...Read More about Phoebe Goulden

Understanding Sports (NBA/MLB/NFL) Ticket Prices"

This summer I will continue the research I have been a part of since Fall 2017, primarily working on updating and refining the code used to gather and query data. Additionally, my group has been collecting additional data from a variety of sources to try and see how different factors ranging from weather and air quality to availability of housing affect consumer ticket value and how much of that ticket value we can attribute to each of those factors.

...Read More about Cheenar Gupte

Measurement of Degradation of Historical Sound Records Due to Physical Wear"

Even in the face of overwhelming digital documentation, the majority of audio in the historical record is still stored on physical sources. The Project IRENE team is working to save these valuable recordings using non-contact digital imaging and analysis. Wax cylinder recordings, produced between 1888-1902, were the first commercially viable recordings and often used to record inventors, scientists, linguists, and early musical recordings. This process of transcribing audio is exact and delicate, which has made the preservation of these mediums a difficult challenge. Wax cylinders are of particular interest for preservationists because the wax they are formed from suggests a greater susceptibility to wear. If using a stylus to physically playback these recordings could be to the detriment of the cylinder, perhaps alternate methods of sound recovery should be utilized instead. With the help of my mentors, Carl Haber and Earl Cornell at Lawrence Berkeley National Laboratory, I aim to […]

...Read More about Melanie Hamaguchi

The Role of Lactate in Exercise-Induced Hyperventilation"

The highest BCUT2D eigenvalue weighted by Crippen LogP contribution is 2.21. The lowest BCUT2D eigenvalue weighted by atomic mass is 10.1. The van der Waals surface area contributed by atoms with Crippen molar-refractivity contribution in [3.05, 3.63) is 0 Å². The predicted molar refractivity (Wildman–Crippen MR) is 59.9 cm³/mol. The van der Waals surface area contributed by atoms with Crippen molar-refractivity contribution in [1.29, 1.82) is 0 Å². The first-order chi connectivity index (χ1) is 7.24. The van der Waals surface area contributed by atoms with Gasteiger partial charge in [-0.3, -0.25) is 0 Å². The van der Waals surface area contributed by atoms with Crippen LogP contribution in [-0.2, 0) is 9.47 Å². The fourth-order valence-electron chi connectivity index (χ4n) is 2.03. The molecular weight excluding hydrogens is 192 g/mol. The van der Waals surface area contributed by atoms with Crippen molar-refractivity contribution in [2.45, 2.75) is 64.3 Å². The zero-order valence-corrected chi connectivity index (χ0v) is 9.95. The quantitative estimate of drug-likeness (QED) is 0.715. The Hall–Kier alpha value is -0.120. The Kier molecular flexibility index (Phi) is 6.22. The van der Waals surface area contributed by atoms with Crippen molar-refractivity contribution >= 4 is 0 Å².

During Exercise, there is an increased demand for energy. To produce energy required to perform work and sustain physical activity, respiration must match the elevated metabolic demand. Although the signaling mechanisms is unknown for the acute ventilatory response to exercise, lactate is known to accumulate in the blood stream. To determine lactate’s role as a chemical signal, I will be conducting behavioral experiments to assay whether lactate and other metabolites play a key role in exercise-induced hyperventilation through activation of the carotid body. I will be doing treadmill experiments as well as whole animal plethysmography to assay lactate’s role in increasing ventilation.

...Read More about Homza Hireed

Individual and Social Decision-Making Across the Lifespan"

This summer I will be working on analyzing neurological data from consumer memory studies aimed at differentiating between and better understanding the neurological processes that occur during decision-making in the human brain.

...Read More about Siyana Hristova

Determining the Sex Ratio of Mosses"

This summer, I will be participating in both wet lab and dry lab research. While I extract and compile genetic data from moss samples, I will be performing statistical analysis and creating data visualizations for the genetic sex data of the moss samples. Further, I will be also attending the Botany conference in July to present on the undergraduate lab experience with data science and how to apply the principles of the discipline to botanical research.

...Read More about Jordan Jomsky

Field School at Nemea, Greece"

This summer, I will be continuing my work with the Nemea Center by helping on their ongoing excavation in Nemea, Greece. We will be excavating at the cemetery of Aidonia as well as doing conservation work and assisting in the museum. The artifacts at this site range from prehistoric to Byzantine periods, so it is really helpful for learning more about a broad range of history.

...Read More about Emily Kinnaman

Study of Lactate Supplementation on Recovery from Traumatic Brain Injury"

My project seeks to understand the major metabolic pathways such as gluconeogenesis and how they respond to lactate supplementation in rats that have been subjected to traumatic brain injury (TBI). I am specifically working on developing and running assays with the Gas Chromatography Mass Spectrometer using isotope tracers to track important analytes as they progress through these pathways. This work will hopefully impact standard of care in individuals recovering from TBI.

...Read More about Anika Kumar